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Shinob Kibe Mesa, Washington

The Shinob Kibe Mesa is the most prominent feature in Washington City, Utah. It can be seen on various tourist brochures for the city.

Shinob Kibe was named for a Paiute deity who was considered a protector of the tribes. Shinob means “Great Spirit” and Kibe is “Mountain”. This mesa was a sacred place to the local Paiute Indians. It was also a place of refuge where they would come to get away from their enemies, particularly from the Navajos who used to raid to capture women and children for slaves.

From the mesa you get good views of the surrounding area.

Trail Rating

Overall rating = moderate

Distance: 1.5 miles total – easy
Elevation gain: 600 feet – moderate
Terrain: narrow steep dirt path – moderate
Exposure: some cliff edges – moderate

To see the trail rating system used here see Trail Rating System

Getting There

To reach the trail head take exit 13 from I15 and travel 1.1 miles south on the Washington Parkway to Telegraph Street. Turn right on Telegraph Street and travel 1.1 miles to South Washington Fields Road, S 300 E. Turn left and drive 0.8 miles to Indian Springs Drive, the first street past the bridge over the Virgin River. After turning onto Indian Springs Drive immediately take the first street to the left, Red River Drive. This street follows the Virgin River and turns into S Riveredge Road before turning right onto E Apache Drive. Turn left on Pocahontas Drive and then left on Paiute Drive to the entrance to the dirt road around the mesa.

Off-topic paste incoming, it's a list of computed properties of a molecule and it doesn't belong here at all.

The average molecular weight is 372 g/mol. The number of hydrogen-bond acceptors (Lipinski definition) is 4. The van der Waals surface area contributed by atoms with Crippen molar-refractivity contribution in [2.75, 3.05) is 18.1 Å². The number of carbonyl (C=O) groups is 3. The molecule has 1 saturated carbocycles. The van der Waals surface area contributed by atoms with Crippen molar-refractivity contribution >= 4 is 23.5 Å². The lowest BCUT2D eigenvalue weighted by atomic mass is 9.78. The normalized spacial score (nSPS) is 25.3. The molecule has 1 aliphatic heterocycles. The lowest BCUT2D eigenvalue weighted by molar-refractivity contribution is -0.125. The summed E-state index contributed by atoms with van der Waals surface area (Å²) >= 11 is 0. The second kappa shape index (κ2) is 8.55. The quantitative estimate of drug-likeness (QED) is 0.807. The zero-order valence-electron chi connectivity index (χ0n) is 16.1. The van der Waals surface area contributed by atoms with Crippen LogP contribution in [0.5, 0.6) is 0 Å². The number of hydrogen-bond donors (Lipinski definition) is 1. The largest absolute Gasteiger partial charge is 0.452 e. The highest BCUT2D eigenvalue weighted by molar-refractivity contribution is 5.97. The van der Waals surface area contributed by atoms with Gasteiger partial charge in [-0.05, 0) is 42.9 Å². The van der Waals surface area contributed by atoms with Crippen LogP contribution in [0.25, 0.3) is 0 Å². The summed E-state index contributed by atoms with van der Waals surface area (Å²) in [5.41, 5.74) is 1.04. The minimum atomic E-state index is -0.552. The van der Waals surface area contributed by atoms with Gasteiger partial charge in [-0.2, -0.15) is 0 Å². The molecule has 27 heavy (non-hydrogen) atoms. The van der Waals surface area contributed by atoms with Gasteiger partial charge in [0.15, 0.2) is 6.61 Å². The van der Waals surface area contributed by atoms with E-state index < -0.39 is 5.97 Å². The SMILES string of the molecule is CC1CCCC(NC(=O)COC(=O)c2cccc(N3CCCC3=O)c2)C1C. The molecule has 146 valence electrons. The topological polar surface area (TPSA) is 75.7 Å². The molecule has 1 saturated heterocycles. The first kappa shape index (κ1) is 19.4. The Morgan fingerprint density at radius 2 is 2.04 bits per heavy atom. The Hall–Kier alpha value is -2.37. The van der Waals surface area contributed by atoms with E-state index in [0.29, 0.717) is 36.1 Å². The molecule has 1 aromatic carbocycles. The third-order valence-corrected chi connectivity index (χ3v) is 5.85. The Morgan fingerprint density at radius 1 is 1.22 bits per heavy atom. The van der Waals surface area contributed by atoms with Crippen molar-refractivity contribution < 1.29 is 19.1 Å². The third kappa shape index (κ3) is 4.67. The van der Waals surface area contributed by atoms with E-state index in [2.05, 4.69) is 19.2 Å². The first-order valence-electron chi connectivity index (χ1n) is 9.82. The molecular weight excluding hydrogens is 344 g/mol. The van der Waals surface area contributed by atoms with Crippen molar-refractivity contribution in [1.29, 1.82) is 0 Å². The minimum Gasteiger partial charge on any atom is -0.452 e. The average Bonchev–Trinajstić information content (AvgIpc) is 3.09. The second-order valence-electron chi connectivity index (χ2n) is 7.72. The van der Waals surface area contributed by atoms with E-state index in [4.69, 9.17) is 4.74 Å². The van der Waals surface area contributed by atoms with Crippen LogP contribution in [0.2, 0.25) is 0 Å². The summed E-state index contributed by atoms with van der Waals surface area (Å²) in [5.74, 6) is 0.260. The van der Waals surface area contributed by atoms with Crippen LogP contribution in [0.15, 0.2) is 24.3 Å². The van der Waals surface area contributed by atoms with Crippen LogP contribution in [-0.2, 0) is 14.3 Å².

Park just inside the entrance.

Directions From I15 to Shinob Kibe

Street Directions Near Shinob Kibe

Trail

The trail up the mesa starts at a large triangular rock a short distance from the parking area. From there the route up the mesa is obvious.

There are two features on the top of the mesa. The first is an ancient Paiute stone spoked circle to the left off the trail. There is a small trail leading to this.

The second feature is the large cement aviation arrow at the top. This arrow is one of a series of similar arrows built from Los Angeles to Salt Lake in the 1920s. These arrows were about 50 feet in length with a 50 foot tower and beacon on top to direct mail planes between these two locations. The towers and beacons were torn down and most of these arrows have disappeared however there are 4 remaining on this route in Washington County.

These beacon/arrow locations are shown on a 1930 airway map #133. Beacon 37A is located at the Bloomington overlook behind the water tank. The Shinob Kibe beacon is 37C. The next beacon in the series is beacon 38 on the west ridge overlooking Quail Creek reservoir. There is also a beacon north of Pintura – beacon 40. Beacon 39 at Leeds has not been found.

1930 Airway Map 133 Washington County

Here are some pictures taken on March 21, 2017.